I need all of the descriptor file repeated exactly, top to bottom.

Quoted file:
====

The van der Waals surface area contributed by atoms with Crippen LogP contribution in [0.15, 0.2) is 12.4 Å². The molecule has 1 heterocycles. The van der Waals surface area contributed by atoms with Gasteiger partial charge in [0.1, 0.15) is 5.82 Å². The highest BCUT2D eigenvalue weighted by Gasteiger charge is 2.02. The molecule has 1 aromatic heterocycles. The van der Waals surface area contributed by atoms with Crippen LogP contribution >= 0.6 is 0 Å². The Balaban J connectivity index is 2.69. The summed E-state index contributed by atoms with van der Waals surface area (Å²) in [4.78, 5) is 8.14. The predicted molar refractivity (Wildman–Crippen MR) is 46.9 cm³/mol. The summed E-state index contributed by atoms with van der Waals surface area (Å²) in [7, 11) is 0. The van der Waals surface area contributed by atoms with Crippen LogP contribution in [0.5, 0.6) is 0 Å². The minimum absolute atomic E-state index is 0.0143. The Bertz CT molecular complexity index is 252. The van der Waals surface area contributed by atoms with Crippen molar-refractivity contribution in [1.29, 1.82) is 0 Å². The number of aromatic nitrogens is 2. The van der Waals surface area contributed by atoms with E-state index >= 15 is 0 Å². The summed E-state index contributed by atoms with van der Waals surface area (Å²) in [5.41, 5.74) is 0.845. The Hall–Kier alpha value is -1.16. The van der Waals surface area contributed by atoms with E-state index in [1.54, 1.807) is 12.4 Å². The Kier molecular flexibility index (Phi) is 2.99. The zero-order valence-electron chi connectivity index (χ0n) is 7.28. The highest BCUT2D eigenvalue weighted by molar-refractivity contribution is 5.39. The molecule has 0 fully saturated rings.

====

The van der Waals surface area contributed by atoms with Crippen LogP contribution in [0.15, 0.2) is 12.4 Å². The molecule has 1 heterocycles. The van der Waals surface area contributed by atoms with Gasteiger partial charge in [0.1, 0.15) is 5.82 Å². The highest BCUT2D eigenvalue weighted by Gasteiger charge is 2.02. The molecule has 1 aromatic heterocycles. The van der Waals surface area contributed by atoms with Crippen LogP contribution >= 0.6 is 0 Å². The Balaban J connectivity index is 2.69. The summed E-state index contributed by atoms with van der Waals surface area (Å²) in [4.78, 5) is 8.14. The predicted molar refractivity (Wildman–Crippen MR) is 46.9 cm³/mol. The summed E-state index contributed by atoms with van der Waals surface area (Å²) in [7, 11) is 0. The van der Waals surface area contributed by atoms with Crippen LogP contribution in [0.5, 0.6) is 0 Å². The minimum absolute atomic E-state index is 0.0143. The Bertz CT molecular complexity index is 252. The van der Waals surface area contributed by atoms with Crippen molar-refractivity contribution in [1.29, 1.82) is 0 Å². The number of aromatic nitrogens is 2. The van der Waals surface area contributed by atoms with E-state index >= 15 is 0 Å². The summed E-state index contributed by atoms with van der Waals surface area (Å²) in [5.41, 5.74) is 0.845. The Hall–Kier alpha value is -1.16. The van der Waals surface area contributed by atoms with E-state index in [1.54, 1.807) is 12.4 Å². The Kier molecular flexibility index (Phi) is 2.99. The zero-order valence-electron chi connectivity index (χ0n) is 7.28. The highest BCUT2D eigenvalue weighted by molar-refractivity contribution is 5.39. The molecule has 0 fully saturated rings.